Anwar al-Awlaki’s youngest brother, Ammar, was nothing like him.
While Anwar embraced a radical interpretation of Islam and preached
jihad against the United States, Ammar was pursuing a career at an oil
company in Yemen. Ammar was Canadian-educated and politically well
connected. He dressed in blue jeans, wore hip Armani eyeglasses and
sported a goatee. His hair was slicked back, and he had the latest
iPhone. In February 2011, Ammar told me, he was in Vienna on a business
trip. He had just returned to his hotel after sampling some of the local
cuisine with an Austrian colleague when the phone in his room rang.
“Hello, Ammar?” said a man with an American accent. “My wife knows your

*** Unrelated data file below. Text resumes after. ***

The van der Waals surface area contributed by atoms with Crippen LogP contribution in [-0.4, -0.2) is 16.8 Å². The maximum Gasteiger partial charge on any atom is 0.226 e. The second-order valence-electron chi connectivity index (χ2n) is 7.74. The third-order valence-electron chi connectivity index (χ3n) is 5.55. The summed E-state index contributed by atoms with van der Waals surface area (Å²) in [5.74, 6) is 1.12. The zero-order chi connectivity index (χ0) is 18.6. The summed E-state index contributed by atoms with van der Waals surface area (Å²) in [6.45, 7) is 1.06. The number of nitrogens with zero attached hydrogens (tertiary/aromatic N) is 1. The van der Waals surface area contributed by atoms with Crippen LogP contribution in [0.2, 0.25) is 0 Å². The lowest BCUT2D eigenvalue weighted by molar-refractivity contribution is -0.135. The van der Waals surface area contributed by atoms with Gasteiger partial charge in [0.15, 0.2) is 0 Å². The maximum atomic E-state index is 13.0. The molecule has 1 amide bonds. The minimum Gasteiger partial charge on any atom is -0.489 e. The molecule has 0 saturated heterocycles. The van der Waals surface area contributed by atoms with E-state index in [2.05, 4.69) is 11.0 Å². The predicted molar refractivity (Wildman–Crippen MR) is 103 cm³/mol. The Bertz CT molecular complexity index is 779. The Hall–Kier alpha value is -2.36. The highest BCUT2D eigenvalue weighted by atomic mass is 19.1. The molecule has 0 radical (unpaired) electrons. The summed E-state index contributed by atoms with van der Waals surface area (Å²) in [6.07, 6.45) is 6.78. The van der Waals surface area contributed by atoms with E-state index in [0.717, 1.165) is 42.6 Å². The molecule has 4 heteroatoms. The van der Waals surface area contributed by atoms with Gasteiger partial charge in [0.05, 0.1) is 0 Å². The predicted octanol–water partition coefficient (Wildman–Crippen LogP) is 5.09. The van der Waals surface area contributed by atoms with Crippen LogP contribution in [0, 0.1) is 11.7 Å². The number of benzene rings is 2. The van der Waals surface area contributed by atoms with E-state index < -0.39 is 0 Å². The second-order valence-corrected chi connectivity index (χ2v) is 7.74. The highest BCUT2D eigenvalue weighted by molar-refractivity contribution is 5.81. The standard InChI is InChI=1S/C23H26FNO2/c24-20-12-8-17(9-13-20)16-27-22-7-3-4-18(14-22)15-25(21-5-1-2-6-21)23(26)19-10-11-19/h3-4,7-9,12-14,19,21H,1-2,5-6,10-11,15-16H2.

wife, and I have a gift for her.”
Within some military and intelligence circles, it was the CIA
director's relationship with JSOC—not Paula Broadwell—that raised
Ammar went down to the lobby and saw a tall, thin white man in a
crisp blue suit. They shook hands. “Can we talk a bit?” the man asked,
and the two sat down in the lobby. “I don’t actually have a gift for
your wife. I came from the States, and I need to talk to you about your
“I’m guessing you’re either FBI or CIA,” Ammar said. The man smiled. Ammar asked him for identification.